Want to know what it will take to win at Dove Mountain? Our man takes a comprehensive look at this week's only event here, where he's starting out the week with just four picks...
The WGC Accenture Match Play was first played in 1999, when Jeff Maggert beat Andrew Magee. It's exclusively for the top 64 in the Official World Rankings, as of last week, although Shane Lowry and Fredrick Jacobson get in despite being just outside the top-64, courtesy of a Phil Mickelson family holiday and a Brandt Snedeker rib injury
The event is a straight knockout tournament starting on Wednesday. Thursday is the round of 32, Friday the round of 16, and the quarter-finals are on Saturday. Then on Sunday the final four play out the two semi-finals before competing in either the Championship Final or the Consolation Match.
The Ritz-Carlton Golf Club, Dove Mountain, Marana, Arizona
Par 72, 7,791 yards.
Designed by Jack Nicklaus in 2008, the Ritz-Carlton is a long desert track enjoying the spectacular backdrop of the Tortolita Mountain Range. There's plenty of room off the tee but if you stray into the desert you'll almost certainly lose the hole. Many a tie will be decided on the exciting drivable par four 15th. This will be the fifth year in-a-row that the Ritz-Carlton has hosted the event.
Live on Sky Sports all five days - 5.00pm Wednesday, 6.00pm Thursday, 7.30pm Friday, 5.00pm Saturday and 2.00pm Sunday.
Last Five Winners
2012 - Hunter Mahan beat Rory McIlroy 2 & 1
2011 - Luke Donald beat Martin Kaymer 3 & 2
2010 - Ian Poulter beat Paul Casey 4 & 2 (36 holes)
2009 - Geoff Ogilvy beat Paul Casey 4 & 3 (36 holes)
2008 - Tiger Woods beat Stewart Cink 8 & 7 (36 holes)
Is there an identikit winner?
Although a long course, all four Ritz-Club champs could hardly be described as monster hitters off the tee. An accurate and solid game has so far paid dividends.
Match play is a very different format to stroke play - some take to it and some don't. The last four winners are all seen at their very best in this format and all four have exceptional match play CVs.
Past winners have had plenty of event form and Ryder Cup and/or Presidents Cup form in the book and although it may look a bit of a lottery at first glance, the winners at this venue have all been plausible candidates before the off. In fact, at odds of 60.059/1, last year's winner, Hunter Mahan, is the biggest priced winner in the last six years.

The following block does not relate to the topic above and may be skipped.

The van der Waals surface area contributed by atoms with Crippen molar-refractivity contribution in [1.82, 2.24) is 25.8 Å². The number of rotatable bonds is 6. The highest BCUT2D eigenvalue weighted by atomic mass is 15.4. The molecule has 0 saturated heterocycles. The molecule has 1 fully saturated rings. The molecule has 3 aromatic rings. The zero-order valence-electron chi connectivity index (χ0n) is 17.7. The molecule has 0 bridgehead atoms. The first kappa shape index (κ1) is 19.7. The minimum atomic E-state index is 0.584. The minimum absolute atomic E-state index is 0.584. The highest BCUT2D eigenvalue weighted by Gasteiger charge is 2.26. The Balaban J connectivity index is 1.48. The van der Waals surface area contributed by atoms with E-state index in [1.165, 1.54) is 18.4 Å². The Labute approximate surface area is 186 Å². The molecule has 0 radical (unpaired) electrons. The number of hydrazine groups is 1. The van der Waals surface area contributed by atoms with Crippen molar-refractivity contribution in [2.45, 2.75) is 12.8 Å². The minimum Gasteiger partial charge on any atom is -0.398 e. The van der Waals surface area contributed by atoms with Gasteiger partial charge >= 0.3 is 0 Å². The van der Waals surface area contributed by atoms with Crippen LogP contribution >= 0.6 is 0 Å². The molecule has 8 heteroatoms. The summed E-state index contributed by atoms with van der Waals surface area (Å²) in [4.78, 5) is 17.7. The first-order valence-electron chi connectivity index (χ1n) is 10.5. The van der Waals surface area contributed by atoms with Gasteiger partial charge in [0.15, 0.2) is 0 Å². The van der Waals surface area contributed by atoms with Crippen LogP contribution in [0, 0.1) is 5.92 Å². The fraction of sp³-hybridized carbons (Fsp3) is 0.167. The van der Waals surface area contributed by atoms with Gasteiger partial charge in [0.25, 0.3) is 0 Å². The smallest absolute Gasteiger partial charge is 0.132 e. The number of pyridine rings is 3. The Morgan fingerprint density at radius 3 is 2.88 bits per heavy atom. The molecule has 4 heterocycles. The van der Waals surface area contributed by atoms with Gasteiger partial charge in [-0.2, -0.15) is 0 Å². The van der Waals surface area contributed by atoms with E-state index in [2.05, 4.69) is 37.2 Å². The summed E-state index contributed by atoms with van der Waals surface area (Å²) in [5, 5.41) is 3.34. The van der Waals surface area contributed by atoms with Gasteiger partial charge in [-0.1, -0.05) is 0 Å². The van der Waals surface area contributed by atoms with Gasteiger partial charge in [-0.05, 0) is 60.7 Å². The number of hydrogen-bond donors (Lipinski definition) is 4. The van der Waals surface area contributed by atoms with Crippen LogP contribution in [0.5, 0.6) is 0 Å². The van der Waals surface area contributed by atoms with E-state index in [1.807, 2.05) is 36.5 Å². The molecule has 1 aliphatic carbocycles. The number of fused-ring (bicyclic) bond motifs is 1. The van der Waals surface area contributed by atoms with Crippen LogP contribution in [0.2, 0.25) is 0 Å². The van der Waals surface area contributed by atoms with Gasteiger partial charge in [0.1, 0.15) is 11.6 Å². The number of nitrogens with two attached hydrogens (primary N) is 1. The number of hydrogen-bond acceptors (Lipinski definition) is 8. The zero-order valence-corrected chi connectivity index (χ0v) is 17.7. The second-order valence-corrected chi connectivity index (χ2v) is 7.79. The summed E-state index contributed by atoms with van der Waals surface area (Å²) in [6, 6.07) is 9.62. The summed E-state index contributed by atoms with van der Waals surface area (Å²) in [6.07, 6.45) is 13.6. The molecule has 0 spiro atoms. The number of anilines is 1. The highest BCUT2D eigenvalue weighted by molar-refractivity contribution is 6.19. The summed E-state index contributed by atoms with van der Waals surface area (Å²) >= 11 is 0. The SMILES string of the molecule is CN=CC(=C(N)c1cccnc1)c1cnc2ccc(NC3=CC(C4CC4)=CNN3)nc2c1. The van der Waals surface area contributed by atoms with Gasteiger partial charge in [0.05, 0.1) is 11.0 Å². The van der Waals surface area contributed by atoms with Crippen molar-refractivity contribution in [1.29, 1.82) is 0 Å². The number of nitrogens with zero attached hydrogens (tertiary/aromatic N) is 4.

Players with a good record in the desert fare well. For example, Mahan, and the man he beat in the semi-finals last year, Mark Wilson, have both won the WM Phoenix Open and those that reside at least partly, in the desert, like Martin Kaymer, Paul Casey and Geoff Ogilvy have all felt at home here.
There were a number of turnarounds in the first round last year but after that very few managed to get back and win if they were down at halfway, and getting past someone finding fairways and greens with regularity was just about impossible.
Tiger Woods has won this event three times in his last nine appearances and he was in fine form last time out - winning the Farmers Insurance Open at Torrey Pines but he hasn't managed to get past the second round here yet. I suspect that might change this year but I just wonder if he can remain accurate enough off the tee for five days straight.
He may well be a fine match play exponent and the world's number one player but anyone backing Rory McIlroy after his missed cut with new gear last time out in Abu Dhabi and a lengthy break since is braver than me. In fact, he may even be worth opposing in his first round match against compatriot Shane Lowry.
Charl Schwartzel is in the form of his life but from four attempts here he's only ever gotten as far as round three once and he looks too short at just 21.020/1.
Former winner and world number one, Luke Donald, will have his followers at the same price as Charl but I'm not one of them. He made plenty of mistakes last week at Riviera after a lengthy break and he too looks plenty short enough.